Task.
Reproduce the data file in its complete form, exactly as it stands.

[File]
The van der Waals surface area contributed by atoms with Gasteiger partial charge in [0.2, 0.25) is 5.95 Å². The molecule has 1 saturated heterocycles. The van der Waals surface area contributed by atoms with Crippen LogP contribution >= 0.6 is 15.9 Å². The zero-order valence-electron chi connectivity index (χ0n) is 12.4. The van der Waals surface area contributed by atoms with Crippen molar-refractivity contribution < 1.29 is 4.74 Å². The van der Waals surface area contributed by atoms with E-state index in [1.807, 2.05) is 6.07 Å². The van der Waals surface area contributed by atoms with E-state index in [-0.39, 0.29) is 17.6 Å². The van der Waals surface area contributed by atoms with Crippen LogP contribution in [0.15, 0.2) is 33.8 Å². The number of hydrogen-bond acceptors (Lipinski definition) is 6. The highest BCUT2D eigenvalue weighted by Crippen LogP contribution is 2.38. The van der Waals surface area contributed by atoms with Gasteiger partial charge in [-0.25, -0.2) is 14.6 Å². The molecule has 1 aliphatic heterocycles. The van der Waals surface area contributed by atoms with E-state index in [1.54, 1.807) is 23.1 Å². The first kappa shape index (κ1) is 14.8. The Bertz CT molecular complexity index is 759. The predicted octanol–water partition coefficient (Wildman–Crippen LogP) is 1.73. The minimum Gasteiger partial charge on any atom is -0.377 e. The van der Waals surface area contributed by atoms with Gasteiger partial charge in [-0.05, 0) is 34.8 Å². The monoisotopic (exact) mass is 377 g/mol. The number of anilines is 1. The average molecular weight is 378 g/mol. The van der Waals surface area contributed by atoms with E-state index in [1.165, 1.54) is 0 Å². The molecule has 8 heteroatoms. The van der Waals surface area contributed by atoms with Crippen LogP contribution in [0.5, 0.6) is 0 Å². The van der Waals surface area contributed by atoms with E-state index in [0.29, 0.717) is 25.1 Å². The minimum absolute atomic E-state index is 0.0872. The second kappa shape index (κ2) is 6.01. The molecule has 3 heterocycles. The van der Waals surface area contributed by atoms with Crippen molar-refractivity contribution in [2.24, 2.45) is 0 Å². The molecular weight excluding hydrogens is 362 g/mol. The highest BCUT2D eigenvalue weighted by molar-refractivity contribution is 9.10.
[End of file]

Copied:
The van der Waals surface area contributed by atoms with Gasteiger partial charge in [0.2, 0.25) is 5.95 Å². The molecule has 1 saturated heterocycles. The van der Waals surface area contributed by atoms with Crippen LogP contribution >= 0.6 is 15.9 Å². The zero-order valence-electron chi connectivity index (χ0n) is 12.4. The van der Waals surface area contributed by atoms with Crippen molar-refractivity contribution < 1.29 is 4.74 Å². The van der Waals surface area contributed by atoms with E-state index in [1.807, 2.05) is 6.07 Å². The van der Waals surface area contributed by atoms with E-state index in [-0.39, 0.29) is 17.6 Å². The van der Waals surface area contributed by atoms with Crippen LogP contribution in [0.15, 0.2) is 33.8 Å². The number of hydrogen-bond acceptors (Lipinski definition) is 6. The highest BCUT2D eigenvalue weighted by Crippen LogP contribution is 2.38. The van der Waals surface area contributed by atoms with Gasteiger partial charge in [-0.25, -0.2) is 14.6 Å². The molecule has 1 aliphatic heterocycles. The van der Waals surface area contributed by atoms with E-state index in [1.54, 1.807) is 23.1 Å². The first kappa shape index (κ1) is 14.8. The Bertz CT molecular complexity index is 759. The predicted octanol–water partition coefficient (Wildman–Crippen LogP) is 1.73. The minimum Gasteiger partial charge on any atom is -0.377 e. The van der Waals surface area contributed by atoms with Gasteiger partial charge in [-0.05, 0) is 34.8 Å². The monoisotopic (exact) mass is 377 g/mol. The number of anilines is 1. The average molecular weight is 378 g/mol. The van der Waals surface area contributed by atoms with E-state index in [1.165, 1.54) is 0 Å². The molecule has 8 heteroatoms. The van der Waals surface area contributed by atoms with Crippen LogP contribution in [0.5, 0.6) is 0 Å². The van der Waals surface area contributed by atoms with E-state index in [0.29, 0.717) is 25.1 Å². The minimum absolute atomic E-state index is 0.0872. The second kappa shape index (κ2) is 6.01. The molecule has 3 heterocycles. The van der Waals surface area contributed by atoms with Crippen molar-refractivity contribution in [2.24, 2.45) is 0 Å². The molecular weight excluding hydrogens is 362 g/mol. The highest BCUT2D eigenvalue weighted by molar-refractivity contribution is 9.10.